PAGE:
7. Bake for 25 minutes or until golden and shiny.
  8. Allow to cool a little before serving, or completely before wrapping and storing.

Monday, 16 April 2012

Toffee Cinnamon Bites:
Here's a really quick recipe for a really quick snack.  The sweet version can happily join in with morning coffee, afternoon tea, or movie-time munchies.  The savoury version I've included at the end of the recipe is a great accompaniment for drinks whether it's civilised cocktails with the girls, or beers with the boys!  Excluding the time it takes to pre-heat the oven, I made both versions (which gave me 32 pieces) in 15 minutes.  If you're feeding a larger number of people just double or triple the quantities.
For Cinnamon Bites:
1 sheet frozen puff pastry - thawed
2 tblspns caster or superfine sugar
1/2 tsp cinnamon
  1. Preheat the oven to 200 C / 400 F.  Remove the plastic sheet from the back of the pastry, lay it on the bench and place the pastry back on top.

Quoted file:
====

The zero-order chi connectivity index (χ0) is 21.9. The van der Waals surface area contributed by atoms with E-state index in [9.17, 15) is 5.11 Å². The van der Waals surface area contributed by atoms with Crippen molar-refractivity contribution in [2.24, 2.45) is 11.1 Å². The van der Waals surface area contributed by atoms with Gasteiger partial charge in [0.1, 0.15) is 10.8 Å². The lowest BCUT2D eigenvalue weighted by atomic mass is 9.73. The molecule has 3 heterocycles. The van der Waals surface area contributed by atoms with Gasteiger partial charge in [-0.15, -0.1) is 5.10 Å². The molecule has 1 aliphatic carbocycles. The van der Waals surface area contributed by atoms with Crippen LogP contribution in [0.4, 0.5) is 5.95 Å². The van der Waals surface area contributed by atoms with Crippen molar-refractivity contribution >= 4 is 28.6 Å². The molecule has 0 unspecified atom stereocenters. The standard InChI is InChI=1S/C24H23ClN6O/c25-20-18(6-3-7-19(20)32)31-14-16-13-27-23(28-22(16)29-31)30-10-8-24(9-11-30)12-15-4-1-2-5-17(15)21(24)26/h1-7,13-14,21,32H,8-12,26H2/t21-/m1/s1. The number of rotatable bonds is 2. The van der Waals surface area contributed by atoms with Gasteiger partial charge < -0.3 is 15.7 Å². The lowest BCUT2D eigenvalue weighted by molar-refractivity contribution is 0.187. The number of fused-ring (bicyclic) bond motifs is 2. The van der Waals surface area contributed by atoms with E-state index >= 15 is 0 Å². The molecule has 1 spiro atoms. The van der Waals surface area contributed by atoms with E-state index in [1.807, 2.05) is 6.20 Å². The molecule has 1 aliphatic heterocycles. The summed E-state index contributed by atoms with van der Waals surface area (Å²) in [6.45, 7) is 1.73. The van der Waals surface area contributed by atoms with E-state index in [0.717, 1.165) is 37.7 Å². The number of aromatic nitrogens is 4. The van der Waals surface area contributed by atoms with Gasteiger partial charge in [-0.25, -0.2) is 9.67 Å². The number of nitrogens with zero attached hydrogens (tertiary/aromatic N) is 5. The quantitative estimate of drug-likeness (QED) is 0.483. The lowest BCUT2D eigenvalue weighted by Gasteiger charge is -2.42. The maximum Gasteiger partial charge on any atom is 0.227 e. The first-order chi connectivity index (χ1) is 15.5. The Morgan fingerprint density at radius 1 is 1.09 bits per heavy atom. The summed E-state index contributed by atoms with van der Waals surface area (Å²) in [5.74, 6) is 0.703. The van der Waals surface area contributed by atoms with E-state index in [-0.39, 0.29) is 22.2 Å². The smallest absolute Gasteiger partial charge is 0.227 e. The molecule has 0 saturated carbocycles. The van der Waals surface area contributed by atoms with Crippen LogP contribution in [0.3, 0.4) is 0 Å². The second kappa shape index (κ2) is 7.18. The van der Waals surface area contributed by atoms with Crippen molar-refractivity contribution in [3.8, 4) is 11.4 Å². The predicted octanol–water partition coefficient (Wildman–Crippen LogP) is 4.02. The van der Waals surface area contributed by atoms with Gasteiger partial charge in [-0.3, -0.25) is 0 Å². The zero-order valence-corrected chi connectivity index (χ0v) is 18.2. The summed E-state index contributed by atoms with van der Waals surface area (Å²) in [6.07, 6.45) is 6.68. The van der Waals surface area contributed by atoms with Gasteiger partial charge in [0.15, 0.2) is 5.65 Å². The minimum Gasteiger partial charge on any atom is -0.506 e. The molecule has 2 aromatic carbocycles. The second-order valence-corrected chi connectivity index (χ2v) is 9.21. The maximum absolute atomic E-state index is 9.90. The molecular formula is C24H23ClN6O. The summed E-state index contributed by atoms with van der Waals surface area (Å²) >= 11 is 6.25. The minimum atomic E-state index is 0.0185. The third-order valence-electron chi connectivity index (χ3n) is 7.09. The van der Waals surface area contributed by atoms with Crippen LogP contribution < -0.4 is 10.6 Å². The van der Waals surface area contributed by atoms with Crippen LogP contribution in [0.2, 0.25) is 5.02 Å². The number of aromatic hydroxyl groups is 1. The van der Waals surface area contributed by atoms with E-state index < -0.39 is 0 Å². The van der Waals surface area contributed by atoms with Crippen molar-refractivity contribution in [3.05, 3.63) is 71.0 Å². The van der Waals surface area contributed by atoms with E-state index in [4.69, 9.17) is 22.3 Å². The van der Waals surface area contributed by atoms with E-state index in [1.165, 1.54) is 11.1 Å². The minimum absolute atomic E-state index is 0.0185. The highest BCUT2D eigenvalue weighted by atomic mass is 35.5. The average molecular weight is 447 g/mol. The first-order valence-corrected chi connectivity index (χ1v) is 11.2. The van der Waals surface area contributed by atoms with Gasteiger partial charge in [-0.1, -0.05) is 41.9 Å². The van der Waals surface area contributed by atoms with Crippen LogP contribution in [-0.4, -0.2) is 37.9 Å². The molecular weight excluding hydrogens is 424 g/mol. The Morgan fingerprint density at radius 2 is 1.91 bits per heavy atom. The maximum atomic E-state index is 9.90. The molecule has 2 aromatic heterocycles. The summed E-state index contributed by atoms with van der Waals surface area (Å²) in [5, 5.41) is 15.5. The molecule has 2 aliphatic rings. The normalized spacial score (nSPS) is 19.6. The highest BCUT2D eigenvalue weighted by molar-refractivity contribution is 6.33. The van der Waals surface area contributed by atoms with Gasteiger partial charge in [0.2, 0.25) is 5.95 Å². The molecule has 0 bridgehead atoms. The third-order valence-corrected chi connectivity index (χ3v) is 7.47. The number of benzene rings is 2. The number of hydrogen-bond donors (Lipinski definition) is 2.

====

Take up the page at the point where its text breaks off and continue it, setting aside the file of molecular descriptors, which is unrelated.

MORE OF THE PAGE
2. Mix together the sugar and cinnamon in a small bowl.  Sprinkle evenly over the surface of the pastry then press into the surface lightly.
  3. Roll each side of the pastry sheet in towards the middle, keeping the plastic backing on the bench.  When the two sides nearly meet, fold the along the central gap so that you have a long narrow log shape.  
  4. With a sharp knife cut off any ragged edges at the top and bottom of the log, then cut approximately 15 or 16 slices from the log.  Lay the slices on a lined baking sheet leaving space between for expansion.  Bake for 10 minutes or until puffed and golden.  When you bring them out of the oven immediately remove them from the baking tray with a spatula or palette knife and place on a cooling tray.  The reason for this is that the melted sugar will spot weld the bites to the baking tray if allowed to cool!
For Parmesan Bites:
1 sheet puff pastry - thawed
1/4 tsp chilli powder
2 tablspns freshly grated parmesan - or Grana Padano, whichever you prefer.
  1. The method is identical, just mix the cheese and spice together in step 2 then proceed with the rest of the steps.

Tuesday, 10 April 2012

Lemon Ombre Cake (or Happy Birthday to Me!)